ATL??? Nobody died in 121 these last two years...can APD say the same???
 

KCSO780

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I did it and very happy I did. As some have said, there are many variables. Lots of pro's and con's. One thing is for sure, the job is not for everyone. I work for a Sheriff's Department in Southern Cal. I made 122k for year 2008 and 133k in 2007. This of course is whoring myself out for overtime. My salary is 78k with no O.T., but it is impossible to avoid overtime completely. If I wasn't an O.T. whore I would probably make around 90k. I have Medical, Dental and Vision insurance. Our retirement is considered 3% @ 50. You can retire at the minimum age of 50 and get 3% of your salary for each year of service. I do not pay into my retirement plan as my contribution is paid 100% by the department. All of these things are of course negotiated by our union. Unlike most pilot unions, LE unions are very strong. I work 10 hour shifts with three days off.

If you still want to fly, go to a large Dept. as most have Air Support Units. Most have both fixed wing and rotors. I came into my unit with my fixed wing cert's of course. Dept. paid for all of my rotor. Spend most of my time flying MD500 or OH58. Expect some time working the streets before going to a specialized unit though. Took me about 6 years to get my foot in the door at Air Support. Very competative.
 

DC8Driver

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I am a retired Caif. PD officer. Top step patrol officer $115,000.
But remember you have to be able to do some unpleasant things. Dead bodies, bleeding people, drug addicts, car crashes with multiple injuries.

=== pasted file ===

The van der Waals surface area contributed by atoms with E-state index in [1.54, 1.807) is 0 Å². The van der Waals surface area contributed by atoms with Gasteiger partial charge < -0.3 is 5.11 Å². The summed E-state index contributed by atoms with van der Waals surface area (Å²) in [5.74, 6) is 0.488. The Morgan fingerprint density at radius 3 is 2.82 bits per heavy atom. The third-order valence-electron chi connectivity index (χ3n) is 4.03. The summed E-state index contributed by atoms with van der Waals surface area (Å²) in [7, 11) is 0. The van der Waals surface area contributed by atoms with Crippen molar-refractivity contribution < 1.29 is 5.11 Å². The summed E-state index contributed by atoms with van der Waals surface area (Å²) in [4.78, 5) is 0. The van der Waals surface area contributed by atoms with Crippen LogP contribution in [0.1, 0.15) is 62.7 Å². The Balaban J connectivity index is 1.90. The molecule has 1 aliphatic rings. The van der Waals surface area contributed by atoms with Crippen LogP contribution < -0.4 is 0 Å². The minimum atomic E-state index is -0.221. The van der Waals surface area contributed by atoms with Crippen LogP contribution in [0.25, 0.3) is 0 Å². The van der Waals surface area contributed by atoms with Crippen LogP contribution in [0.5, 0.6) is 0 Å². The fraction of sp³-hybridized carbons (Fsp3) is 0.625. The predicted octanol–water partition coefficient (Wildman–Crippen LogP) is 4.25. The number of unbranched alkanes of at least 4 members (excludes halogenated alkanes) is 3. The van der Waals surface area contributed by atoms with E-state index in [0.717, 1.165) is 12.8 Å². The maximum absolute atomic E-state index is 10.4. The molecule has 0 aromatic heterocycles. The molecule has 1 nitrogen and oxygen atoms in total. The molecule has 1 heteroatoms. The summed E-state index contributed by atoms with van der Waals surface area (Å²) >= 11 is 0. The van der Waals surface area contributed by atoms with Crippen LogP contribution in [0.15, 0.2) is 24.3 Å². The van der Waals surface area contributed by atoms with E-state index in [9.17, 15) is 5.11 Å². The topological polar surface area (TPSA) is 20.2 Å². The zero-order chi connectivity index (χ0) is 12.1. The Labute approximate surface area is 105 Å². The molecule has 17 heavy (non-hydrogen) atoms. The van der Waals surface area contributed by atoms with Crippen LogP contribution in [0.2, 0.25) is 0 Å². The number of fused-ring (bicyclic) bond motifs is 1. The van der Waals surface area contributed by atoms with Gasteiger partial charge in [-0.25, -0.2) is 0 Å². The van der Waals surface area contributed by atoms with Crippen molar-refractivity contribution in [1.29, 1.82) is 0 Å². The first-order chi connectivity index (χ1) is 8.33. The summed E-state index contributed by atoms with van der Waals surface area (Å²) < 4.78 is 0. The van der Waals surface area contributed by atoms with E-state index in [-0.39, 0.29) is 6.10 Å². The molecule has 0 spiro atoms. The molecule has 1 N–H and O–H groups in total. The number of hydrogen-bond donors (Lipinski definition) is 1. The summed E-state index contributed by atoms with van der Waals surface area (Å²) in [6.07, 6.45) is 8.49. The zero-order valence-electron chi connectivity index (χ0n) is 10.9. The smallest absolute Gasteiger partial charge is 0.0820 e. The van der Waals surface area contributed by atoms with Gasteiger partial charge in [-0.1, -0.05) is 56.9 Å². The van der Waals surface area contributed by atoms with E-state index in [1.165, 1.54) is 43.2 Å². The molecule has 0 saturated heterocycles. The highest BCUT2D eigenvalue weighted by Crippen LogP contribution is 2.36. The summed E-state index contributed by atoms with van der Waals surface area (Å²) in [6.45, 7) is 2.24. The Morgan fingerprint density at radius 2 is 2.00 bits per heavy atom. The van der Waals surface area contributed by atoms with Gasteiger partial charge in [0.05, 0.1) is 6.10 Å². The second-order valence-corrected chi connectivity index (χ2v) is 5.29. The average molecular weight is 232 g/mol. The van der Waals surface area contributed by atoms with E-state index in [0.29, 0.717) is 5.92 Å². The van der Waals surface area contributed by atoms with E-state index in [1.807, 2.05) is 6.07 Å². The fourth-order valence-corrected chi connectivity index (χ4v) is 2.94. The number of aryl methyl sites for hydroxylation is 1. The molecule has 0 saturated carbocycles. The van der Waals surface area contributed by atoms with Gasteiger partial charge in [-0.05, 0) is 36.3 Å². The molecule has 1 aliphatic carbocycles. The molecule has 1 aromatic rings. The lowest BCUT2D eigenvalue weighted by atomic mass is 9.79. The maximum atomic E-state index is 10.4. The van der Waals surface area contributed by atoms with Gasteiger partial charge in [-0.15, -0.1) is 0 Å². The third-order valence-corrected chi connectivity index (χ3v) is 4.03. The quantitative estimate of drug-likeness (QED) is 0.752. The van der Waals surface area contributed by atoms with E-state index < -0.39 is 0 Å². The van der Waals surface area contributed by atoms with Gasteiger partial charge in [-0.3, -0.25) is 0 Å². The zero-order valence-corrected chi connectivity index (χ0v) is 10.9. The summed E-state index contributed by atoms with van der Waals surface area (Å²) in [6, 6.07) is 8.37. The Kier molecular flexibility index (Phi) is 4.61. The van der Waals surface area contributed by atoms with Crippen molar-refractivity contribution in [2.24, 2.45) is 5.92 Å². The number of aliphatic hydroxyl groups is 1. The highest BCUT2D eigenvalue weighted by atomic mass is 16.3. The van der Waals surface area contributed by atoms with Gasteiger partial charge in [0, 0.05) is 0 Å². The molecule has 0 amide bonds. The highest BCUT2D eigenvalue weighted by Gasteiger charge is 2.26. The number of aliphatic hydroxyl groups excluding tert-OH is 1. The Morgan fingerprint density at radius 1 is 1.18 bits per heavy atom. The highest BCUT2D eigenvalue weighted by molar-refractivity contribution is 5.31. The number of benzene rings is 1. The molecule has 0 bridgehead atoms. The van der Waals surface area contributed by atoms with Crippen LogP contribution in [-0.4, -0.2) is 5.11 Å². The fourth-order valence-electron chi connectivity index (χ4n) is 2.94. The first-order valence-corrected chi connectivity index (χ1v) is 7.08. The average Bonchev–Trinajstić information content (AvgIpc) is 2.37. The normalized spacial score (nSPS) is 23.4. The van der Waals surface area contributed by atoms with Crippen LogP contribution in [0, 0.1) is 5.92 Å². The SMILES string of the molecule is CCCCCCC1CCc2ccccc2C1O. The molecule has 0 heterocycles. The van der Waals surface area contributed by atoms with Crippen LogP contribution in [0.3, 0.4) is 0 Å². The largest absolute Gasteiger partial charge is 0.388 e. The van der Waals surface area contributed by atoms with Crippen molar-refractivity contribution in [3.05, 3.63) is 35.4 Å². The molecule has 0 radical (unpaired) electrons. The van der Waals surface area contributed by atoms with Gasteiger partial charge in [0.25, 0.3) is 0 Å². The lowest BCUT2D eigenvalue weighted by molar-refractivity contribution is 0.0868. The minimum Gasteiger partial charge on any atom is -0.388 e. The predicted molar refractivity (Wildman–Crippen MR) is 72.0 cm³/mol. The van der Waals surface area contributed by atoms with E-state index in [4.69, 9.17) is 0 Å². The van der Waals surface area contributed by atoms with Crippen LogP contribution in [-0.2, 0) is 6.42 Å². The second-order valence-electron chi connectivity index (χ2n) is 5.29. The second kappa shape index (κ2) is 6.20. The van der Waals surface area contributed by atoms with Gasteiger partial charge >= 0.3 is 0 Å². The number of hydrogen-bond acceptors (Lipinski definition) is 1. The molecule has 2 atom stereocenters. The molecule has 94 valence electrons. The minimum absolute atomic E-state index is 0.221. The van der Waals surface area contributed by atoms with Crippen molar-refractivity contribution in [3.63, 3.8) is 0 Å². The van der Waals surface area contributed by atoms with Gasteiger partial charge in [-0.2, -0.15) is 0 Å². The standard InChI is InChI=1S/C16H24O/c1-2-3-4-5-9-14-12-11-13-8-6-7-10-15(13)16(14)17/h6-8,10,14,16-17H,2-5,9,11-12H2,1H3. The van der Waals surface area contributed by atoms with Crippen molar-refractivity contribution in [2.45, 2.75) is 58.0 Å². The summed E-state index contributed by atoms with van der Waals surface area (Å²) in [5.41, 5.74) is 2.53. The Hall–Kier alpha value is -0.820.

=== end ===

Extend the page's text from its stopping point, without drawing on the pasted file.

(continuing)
There is no smell like a 5 day old dead body in an RV during the middle of summer.

Can you knock on someones door and tell them their son/daughter has been killed in a traffic accident?

You earn every penny believe me. But, it was the best job I ever had....I was made for that job. I got hurt bad and now I fly airplanes.
 

sqwkvfr

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I don't know if this is a problem for the OP, but one of the reasons I left law enforcement is the uncorrected vision requirements that many departments have. I couldn't meet them and I can't wear soft contacts.
 

nightfr8er

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Being in LE is definitely more dangerous than being in any kind of aviation. I was a city cop for 8 years. The quality of life is much, much different. You'll be home every day, but working 8 to 10 hour shifts. Some departments rotate shifts - then you'll be on a regular day schedule 1/3 of the time, and not see your family much when you're on afternoons, or much on the 3rds. If you don't like being up all night, 3rd shift will kill you. If you get permanent shifts, then contstant 3rds (11pm - 6am) will kill you too. Permanent 2nd, you'll never see your kids. They come home from school when you're going to work, and will be asleep when you come home.

The emotional stress of the things that you deal with - child abuse, spousal abuse, people mangled in car wrecks, shootings, fires - is not something to be taken lightly. Cops have one of the highest divorce rates out there.

You'll probably have to work most holidays too. So forget travelling to see family most holidays.

It can be very rewarding, though, too. Taking bad, mean nasty people off the street is a great thing. Helping people sleep better at night when they're afraid, and hear noises in their houses or yards is a good thing too.

If you really want to do it, I would recommend a large city or federal agency where you have the chance to get off the street after a few years and start investigating or training. Nobody wants to be the first one though the door continuously when you're 45, 50, etc. Or grabbing people out of cars, wrestling with dudes on the side of the road when they're 20, 30 years younger than you.

Think long and hard about it.
 

trolleydriver

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I don't know how old you are but if you are going federal, there is an age limit of 37 years to start. It has to do with the federal law enforcement retirement. If you aren't in by 37 and don't have any federal law enforcement time in to offset the age limit, you're not getting in.